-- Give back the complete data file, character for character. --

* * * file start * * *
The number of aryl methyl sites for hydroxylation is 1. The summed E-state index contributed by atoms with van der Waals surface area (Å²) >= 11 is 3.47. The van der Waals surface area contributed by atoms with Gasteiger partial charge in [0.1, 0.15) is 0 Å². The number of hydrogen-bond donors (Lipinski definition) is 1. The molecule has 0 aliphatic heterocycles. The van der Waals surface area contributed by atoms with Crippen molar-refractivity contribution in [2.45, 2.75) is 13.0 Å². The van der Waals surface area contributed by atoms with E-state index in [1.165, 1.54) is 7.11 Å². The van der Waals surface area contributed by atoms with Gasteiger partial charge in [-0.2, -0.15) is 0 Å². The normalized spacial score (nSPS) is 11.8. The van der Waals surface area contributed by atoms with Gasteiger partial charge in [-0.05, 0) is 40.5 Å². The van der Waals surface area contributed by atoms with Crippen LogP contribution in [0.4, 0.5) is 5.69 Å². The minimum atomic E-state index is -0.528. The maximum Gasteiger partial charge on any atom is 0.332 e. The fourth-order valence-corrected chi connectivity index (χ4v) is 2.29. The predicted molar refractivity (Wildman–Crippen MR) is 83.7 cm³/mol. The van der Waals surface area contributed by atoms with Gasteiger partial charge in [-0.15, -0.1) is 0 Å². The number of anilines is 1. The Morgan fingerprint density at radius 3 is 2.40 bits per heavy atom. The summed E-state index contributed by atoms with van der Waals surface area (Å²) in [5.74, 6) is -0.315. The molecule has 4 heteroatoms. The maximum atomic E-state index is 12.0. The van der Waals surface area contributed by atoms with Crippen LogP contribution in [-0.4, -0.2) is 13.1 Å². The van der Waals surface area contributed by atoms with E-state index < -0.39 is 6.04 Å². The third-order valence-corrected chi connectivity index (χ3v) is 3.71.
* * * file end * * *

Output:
The number of aryl methyl sites for hydroxylation is 1. The summed E-state index contributed by atoms with van der Waals surface area (Å²) >= 11 is 3.47. The van der Waals surface area contributed by atoms with Gasteiger partial charge in [0.1, 0.15) is 0 Å². The number of hydrogen-bond donors (Lipinski definition) is 1. The molecule has 0 aliphatic heterocycles. The van der Waals surface area contributed by atoms with Crippen molar-refractivity contribution in [2.45, 2.75) is 13.0 Å². The van der Waals surface area contributed by atoms with E-state index in [1.165, 1.54) is 7.11 Å². The van der Waals surface area contributed by atoms with Gasteiger partial charge in [-0.2, -0.15) is 0 Å². The normalized spacial score (nSPS) is 11.8. The van der Waals surface area contributed by atoms with Gasteiger partial charge in [-0.05, 0) is 40.5 Å². The van der Waals surface area contributed by atoms with Crippen LogP contribution in [0.4, 0.5) is 5.69 Å². The minimum atomic E-state index is -0.528. The maximum Gasteiger partial charge on any atom is 0.332 e. The fourth-order valence-corrected chi connectivity index (χ4v) is 2.29. The predicted molar refractivity (Wildman–Crippen MR) is 83.7 cm³/mol. The van der Waals surface area contributed by atoms with Gasteiger partial charge in [-0.15, -0.1) is 0 Å². The number of anilines is 1. The Morgan fingerprint density at radius 3 is 2.40 bits per heavy atom. The summed E-state index contributed by atoms with van der Waals surface area (Å²) in [5.74, 6) is -0.315. The molecule has 4 heteroatoms. The maximum atomic E-state index is 12.0. The van der Waals surface area contributed by atoms with Crippen LogP contribution in [-0.4, -0.2) is 13.1 Å². The van der Waals surface area contributed by atoms with E-state index < -0.39 is 6.04 Å². The third-order valence-corrected chi connectivity index (χ3v) is 3.71.